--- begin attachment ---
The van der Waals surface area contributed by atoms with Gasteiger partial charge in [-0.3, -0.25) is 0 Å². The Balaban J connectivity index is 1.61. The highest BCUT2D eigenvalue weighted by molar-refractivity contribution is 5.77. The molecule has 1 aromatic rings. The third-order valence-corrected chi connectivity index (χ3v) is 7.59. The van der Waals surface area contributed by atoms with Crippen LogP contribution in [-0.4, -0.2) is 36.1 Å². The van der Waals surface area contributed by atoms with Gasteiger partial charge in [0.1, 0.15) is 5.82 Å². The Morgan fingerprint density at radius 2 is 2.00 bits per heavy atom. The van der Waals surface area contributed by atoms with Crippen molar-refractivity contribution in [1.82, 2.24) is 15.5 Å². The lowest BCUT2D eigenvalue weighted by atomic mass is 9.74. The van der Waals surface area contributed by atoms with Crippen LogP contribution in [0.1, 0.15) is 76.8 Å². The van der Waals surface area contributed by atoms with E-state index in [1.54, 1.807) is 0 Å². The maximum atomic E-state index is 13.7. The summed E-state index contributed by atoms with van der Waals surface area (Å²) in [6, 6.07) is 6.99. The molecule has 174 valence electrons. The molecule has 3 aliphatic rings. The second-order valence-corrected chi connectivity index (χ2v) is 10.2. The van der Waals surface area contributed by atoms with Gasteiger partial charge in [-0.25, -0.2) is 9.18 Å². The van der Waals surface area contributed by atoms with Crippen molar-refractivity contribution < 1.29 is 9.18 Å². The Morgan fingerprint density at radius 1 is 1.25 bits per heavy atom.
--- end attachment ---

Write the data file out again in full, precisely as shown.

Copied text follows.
The van der Waals surface area contributed by atoms with Gasteiger partial charge in [-0.3, -0.25) is 0 Å². The Balaban J connectivity index is 1.61. The highest BCUT2D eigenvalue weighted by molar-refractivity contribution is 5.77. The molecule has 1 aromatic rings. The third-order valence-corrected chi connectivity index (χ3v) is 7.59. The van der Waals surface area contributed by atoms with Crippen LogP contribution in [-0.4, -0.2) is 36.1 Å². The van der Waals surface area contributed by atoms with Gasteiger partial charge in [0.1, 0.15) is 5.82 Å². The Morgan fingerprint density at radius 2 is 2.00 bits per heavy atom. The van der Waals surface area contributed by atoms with Crippen molar-refractivity contribution in [1.82, 2.24) is 15.5 Å². The lowest BCUT2D eigenvalue weighted by atomic mass is 9.74. The van der Waals surface area contributed by atoms with Crippen LogP contribution in [0.1, 0.15) is 76.8 Å². The van der Waals surface area contributed by atoms with E-state index in [1.54, 1.807) is 0 Å². The maximum atomic E-state index is 13.7. The summed E-state index contributed by atoms with van der Waals surface area (Å²) in [6, 6.07) is 6.99. The molecule has 174 valence electrons. The molecule has 3 aliphatic rings. The second-order valence-corrected chi connectivity index (χ2v) is 10.2. The van der Waals surface area contributed by atoms with Gasteiger partial charge in [-0.25, -0.2) is 9.18 Å². The van der Waals surface area contributed by atoms with Crippen molar-refractivity contribution < 1.29 is 9.18 Å². The Morgan fingerprint density at radius 1 is 1.25 bits per heavy atom.